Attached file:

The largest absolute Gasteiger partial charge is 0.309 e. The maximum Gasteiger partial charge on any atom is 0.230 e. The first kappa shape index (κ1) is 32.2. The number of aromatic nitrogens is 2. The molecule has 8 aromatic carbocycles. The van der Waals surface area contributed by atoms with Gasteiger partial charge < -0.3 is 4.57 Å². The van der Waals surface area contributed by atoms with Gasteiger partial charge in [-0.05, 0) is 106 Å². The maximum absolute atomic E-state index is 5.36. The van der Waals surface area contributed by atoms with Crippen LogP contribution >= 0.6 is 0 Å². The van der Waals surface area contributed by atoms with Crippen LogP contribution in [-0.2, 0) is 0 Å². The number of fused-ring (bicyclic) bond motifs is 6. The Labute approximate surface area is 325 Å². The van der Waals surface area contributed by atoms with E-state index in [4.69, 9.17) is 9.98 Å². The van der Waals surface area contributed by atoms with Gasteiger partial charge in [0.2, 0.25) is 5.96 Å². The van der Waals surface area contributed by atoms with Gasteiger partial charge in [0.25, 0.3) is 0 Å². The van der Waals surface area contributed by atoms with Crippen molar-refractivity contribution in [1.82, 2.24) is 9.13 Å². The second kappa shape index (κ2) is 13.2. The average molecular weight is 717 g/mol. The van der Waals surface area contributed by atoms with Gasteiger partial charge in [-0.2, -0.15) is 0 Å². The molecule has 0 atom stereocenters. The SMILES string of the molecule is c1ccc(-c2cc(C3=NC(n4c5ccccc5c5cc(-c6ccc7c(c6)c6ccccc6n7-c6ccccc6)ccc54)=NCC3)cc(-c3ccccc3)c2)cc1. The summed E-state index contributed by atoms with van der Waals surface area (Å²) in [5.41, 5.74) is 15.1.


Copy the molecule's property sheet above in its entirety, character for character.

The largest absolute Gasteiger partial charge is 0.309 e. The maximum Gasteiger partial charge on any atom is 0.230 e. The first kappa shape index (κ1) is 32.2. The number of aromatic nitrogens is 2. The molecule has 8 aromatic carbocycles. The van der Waals surface area contributed by atoms with Gasteiger partial charge < -0.3 is 4.57 Å². The van der Waals surface area contributed by atoms with Gasteiger partial charge in [-0.05, 0) is 106 Å². The maximum absolute atomic E-state index is 5.36. The van der Waals surface area contributed by atoms with Crippen LogP contribution >= 0.6 is 0 Å². The van der Waals surface area contributed by atoms with Crippen LogP contribution in [-0.2, 0) is 0 Å². The number of fused-ring (bicyclic) bond motifs is 6. The Labute approximate surface area is 325 Å². The van der Waals surface area contributed by atoms with E-state index in [4.69, 9.17) is 9.98 Å². The van der Waals surface area contributed by atoms with Gasteiger partial charge in [0.2, 0.25) is 5.96 Å². The van der Waals surface area contributed by atoms with Gasteiger partial charge in [0.25, 0.3) is 0 Å². The van der Waals surface area contributed by atoms with Crippen molar-refractivity contribution in [1.82, 2.24) is 9.13 Å². The second kappa shape index (κ2) is 13.2. The average molecular weight is 717 g/mol. The van der Waals surface area contributed by atoms with Gasteiger partial charge in [-0.2, -0.15) is 0 Å². The molecule has 0 atom stereocenters. The SMILES string of the molecule is c1ccc(-c2cc(C3=NC(n4c5ccccc5c5cc(-c6ccc7c(c6)c6ccccc6n7-c6ccccc6)ccc54)=NCC3)cc(-c3ccccc3)c2)cc1. The summed E-state index contributed by atoms with van der Waals surface area (Å²) in [5.41, 5.74) is 15.1.